- Last updated:
- 03 May 2019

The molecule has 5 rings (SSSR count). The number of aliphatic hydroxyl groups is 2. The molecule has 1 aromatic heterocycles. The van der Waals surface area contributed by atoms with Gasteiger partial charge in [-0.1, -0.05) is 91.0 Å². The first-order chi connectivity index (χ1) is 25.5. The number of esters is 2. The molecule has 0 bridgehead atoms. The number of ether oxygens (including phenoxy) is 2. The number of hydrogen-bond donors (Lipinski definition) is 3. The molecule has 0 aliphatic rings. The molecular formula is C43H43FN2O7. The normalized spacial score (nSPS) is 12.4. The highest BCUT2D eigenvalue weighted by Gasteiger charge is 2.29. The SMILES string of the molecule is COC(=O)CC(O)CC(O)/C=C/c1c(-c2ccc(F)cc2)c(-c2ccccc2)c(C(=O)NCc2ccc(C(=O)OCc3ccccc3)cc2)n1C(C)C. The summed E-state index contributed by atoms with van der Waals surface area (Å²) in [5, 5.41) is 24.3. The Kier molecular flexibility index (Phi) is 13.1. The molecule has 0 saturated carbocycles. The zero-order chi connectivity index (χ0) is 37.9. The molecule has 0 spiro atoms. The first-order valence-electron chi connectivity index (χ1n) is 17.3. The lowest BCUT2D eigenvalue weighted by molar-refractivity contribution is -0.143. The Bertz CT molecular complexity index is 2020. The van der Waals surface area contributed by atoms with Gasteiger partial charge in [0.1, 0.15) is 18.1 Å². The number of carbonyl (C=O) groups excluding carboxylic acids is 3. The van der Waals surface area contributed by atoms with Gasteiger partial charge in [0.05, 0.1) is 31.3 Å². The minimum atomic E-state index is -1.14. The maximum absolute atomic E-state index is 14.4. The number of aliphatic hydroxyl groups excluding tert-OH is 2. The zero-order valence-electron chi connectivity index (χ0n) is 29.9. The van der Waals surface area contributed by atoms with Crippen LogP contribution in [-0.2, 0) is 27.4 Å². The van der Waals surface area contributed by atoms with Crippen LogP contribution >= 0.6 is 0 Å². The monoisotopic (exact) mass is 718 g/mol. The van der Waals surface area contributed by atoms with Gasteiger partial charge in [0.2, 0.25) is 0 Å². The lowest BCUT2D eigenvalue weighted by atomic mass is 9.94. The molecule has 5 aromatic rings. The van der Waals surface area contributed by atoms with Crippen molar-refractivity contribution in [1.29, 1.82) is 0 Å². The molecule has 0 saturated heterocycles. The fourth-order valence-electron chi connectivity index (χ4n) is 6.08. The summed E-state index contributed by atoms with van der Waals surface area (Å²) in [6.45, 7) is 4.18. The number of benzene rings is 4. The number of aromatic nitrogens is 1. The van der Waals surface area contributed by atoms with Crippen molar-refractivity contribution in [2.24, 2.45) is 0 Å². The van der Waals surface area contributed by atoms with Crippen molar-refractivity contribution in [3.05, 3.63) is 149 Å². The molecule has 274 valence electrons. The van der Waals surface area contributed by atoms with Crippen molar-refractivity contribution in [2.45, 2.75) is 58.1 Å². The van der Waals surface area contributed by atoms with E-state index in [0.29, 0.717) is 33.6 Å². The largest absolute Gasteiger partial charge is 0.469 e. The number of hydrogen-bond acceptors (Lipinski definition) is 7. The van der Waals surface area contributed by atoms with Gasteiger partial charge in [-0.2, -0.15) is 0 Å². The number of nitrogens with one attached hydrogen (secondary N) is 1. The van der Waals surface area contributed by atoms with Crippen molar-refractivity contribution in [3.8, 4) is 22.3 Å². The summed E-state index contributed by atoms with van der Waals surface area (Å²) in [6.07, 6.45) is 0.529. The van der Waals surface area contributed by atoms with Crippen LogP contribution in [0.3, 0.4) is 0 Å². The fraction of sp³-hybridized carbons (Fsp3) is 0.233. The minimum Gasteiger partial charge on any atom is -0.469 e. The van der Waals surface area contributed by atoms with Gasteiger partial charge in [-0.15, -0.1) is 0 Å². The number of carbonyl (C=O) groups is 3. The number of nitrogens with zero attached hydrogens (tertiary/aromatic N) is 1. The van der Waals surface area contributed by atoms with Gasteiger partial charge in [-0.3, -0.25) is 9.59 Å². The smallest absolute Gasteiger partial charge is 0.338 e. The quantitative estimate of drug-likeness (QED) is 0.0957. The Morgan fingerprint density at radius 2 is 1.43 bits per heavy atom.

At one time, Beerwah was home to hundreds of pineapple farms. The competition was fierce with growers constantly looking for ways to create bigger, sweeter or less spiky fruit. Another important edge was to be 'first-to-market', thereby attracting the best price early in the season. Artist Russell Anderson was inspired by a farmer who dominated the industry between 1931 and 1957 - 'Speedy' Joseph King. He worked his patch solo, never hiring in pickers. One day the field would be full of pineapples, and the next it was empty. No-one ever saw his pineapples leaving the farm, but they were always there at market, ahead of everyone else. Many gossiped about his seemingly mystical gifts, but it wasn't until the late 1970s when his property was auctioned by the public trustee that Joe's secret came to light. The equipment sheds on Joe's farm were overflowing with mechanical equipment and bizarre machinery as had never been seen before. The most advanced of these appears to be a matter transporter. From his journals, the operation of the 'Apparatus for Expedient Market Deployment - Ananas Comosus' has been pieced together. The Apparatus consisted of two parts - the isolation pods and the roving transporter. The isolation pods (of which four were found intact) appear to be on autonomous walking machines that seek out ready-to-pick pineapples, then squat over and harvest them. Once a pineapple is contained, a light comes on to show the transporter that it is ready to go. The roving transporter (operated by the farmer) is driven to the pod's location, locking onto the pineapple inside and transferring its matter to a receiving crate at the Brisbane markets. It would appear that the purpose of the pods is threefold - locating ripe pineapples, picking them and then creating the right environment for matter relocation to occur. Once the contained pineapple has been transported the pod 'wanders off' to find its next fruit. The entire system appears to have been powered by a fuel derived from farm waste. That the 'Apparatus for Expedient Market Deployment - Ananas Comosus' exists at all is not the most noteworthy aspect of this story. It is remarkable that Joseph King kept his invention to himself, perhaps not realising its world-shaking potential applications beyond farming. Joseph King disappeared in 1957 leaving no clue as to his whereabouts.